A night of music and gratitude: Fitzgerald Jewellers drinks reception and the Colyer-Fergusson Cathedral Concert

The University of Kent held a special event to celebrate the generosity of its benefactors on Saturday 9th March. The evening began with a drinks reception hosted by Fitzgerald Jewellers which provided a much-welcomed opportunity for University staff to thank some of its supporters for their invaluable support.

Professor Shane Weller, Deputy Vice-Chancellor, said: The support of our donors is truly transformative. Their contributions enable us to enrich the musical experiences of our students, establish life-changing scholarships and bring a wealth of exciting projects to life. We are so grateful to them for their ongoing commitment.”

He added: “A special thank you must go to Trevor Fitzgerald of Fitzgerald Jewellers for his generous hospitality in hosting the reception. The venue provided a perfect setting for our evening of connection and appreciation. We would also like to extend our thanks to Jon Mills from Canterbury Brewers and Distillers for providing a wonderful selection of drinks, enjoyed by all throughout the evening.”

Following the reception, the University’s guests were treated to the spectacular Colyer-Fergusson Cathedral Concert held in Canterbury Cathedral. This special performance by the University Chorus and the Symphony Orchestra brought together students, staff and members of the local community, all united by their love of music. The programme featured two beloved masterpieces: Brahms’ majestic Symphony No. 4 and Fauré’s poignant Requiem. The combined talents of the performers created an unforgettable musical experience that resonated deeply with the audience.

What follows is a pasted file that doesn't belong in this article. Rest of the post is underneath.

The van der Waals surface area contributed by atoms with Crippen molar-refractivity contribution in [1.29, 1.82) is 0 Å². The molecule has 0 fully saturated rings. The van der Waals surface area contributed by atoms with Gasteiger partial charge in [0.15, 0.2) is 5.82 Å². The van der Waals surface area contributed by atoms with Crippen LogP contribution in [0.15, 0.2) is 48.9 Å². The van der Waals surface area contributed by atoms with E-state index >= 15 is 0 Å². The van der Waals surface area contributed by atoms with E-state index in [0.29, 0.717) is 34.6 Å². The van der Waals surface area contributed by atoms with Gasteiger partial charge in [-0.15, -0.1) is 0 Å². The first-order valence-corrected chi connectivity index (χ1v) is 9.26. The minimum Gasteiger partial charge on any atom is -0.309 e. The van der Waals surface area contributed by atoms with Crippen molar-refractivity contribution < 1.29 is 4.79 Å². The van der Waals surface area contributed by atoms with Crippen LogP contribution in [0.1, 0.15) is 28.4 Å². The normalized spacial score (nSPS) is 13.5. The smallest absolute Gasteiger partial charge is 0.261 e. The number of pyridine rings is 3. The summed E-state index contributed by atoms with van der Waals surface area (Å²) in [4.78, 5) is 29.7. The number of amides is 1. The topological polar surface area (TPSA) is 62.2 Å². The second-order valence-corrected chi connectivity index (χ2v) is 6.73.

The entire evening served as a beautiful testament to the power of collaboration and the transformative potential of philanthropy. The University of Kent is incredibly grateful to its generous benefactors, whose gifts allow us to deliver exceptional educational experiences, foster a vibrant musical culture and support our wider community.



Photos by Sam Scott and Hilary Edridge